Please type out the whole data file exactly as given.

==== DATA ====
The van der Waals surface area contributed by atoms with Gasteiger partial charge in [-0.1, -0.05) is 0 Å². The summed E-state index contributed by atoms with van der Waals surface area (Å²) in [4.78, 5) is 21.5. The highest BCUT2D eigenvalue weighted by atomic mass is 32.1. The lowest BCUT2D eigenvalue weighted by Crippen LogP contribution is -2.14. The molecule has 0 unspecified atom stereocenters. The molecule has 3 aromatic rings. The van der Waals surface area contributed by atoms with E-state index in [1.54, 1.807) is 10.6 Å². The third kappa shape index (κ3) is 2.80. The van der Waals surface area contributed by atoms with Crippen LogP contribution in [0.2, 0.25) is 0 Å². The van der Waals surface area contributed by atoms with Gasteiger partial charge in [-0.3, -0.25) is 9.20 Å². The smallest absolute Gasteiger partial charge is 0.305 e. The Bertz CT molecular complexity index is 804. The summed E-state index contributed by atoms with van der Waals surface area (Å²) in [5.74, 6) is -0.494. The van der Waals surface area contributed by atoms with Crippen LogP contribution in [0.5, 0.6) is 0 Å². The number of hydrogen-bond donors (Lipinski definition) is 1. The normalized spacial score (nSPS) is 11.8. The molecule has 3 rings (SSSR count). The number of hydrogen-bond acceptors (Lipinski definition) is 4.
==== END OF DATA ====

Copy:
The van der Waals surface area contributed by atoms with Gasteiger partial charge in [-0.1, -0.05) is 0 Å². The summed E-state index contributed by atoms with van der Waals surface area (Å²) in [4.78, 5) is 21.5. The highest BCUT2D eigenvalue weighted by atomic mass is 32.1. The lowest BCUT2D eigenvalue weighted by Crippen LogP contribution is -2.14. The molecule has 0 unspecified atom stereocenters. The molecule has 3 aromatic rings. The van der Waals surface area contributed by atoms with E-state index in [1.54, 1.807) is 10.6 Å². The third kappa shape index (κ3) is 2.80. The van der Waals surface area contributed by atoms with Crippen LogP contribution in [0.2, 0.25) is 0 Å². The van der Waals surface area contributed by atoms with Gasteiger partial charge in [-0.3, -0.25) is 9.20 Å². The smallest absolute Gasteiger partial charge is 0.305 e. The Bertz CT molecular complexity index is 804. The summed E-state index contributed by atoms with van der Waals surface area (Å²) in [5.74, 6) is -0.494. The van der Waals surface area contributed by atoms with Crippen LogP contribution in [0.5, 0.6) is 0 Å². The number of hydrogen-bond donors (Lipinski definition) is 1. The normalized spacial score (nSPS) is 11.8. The molecule has 3 rings (SSSR count). The number of hydrogen-bond acceptors (Lipinski definition) is 4.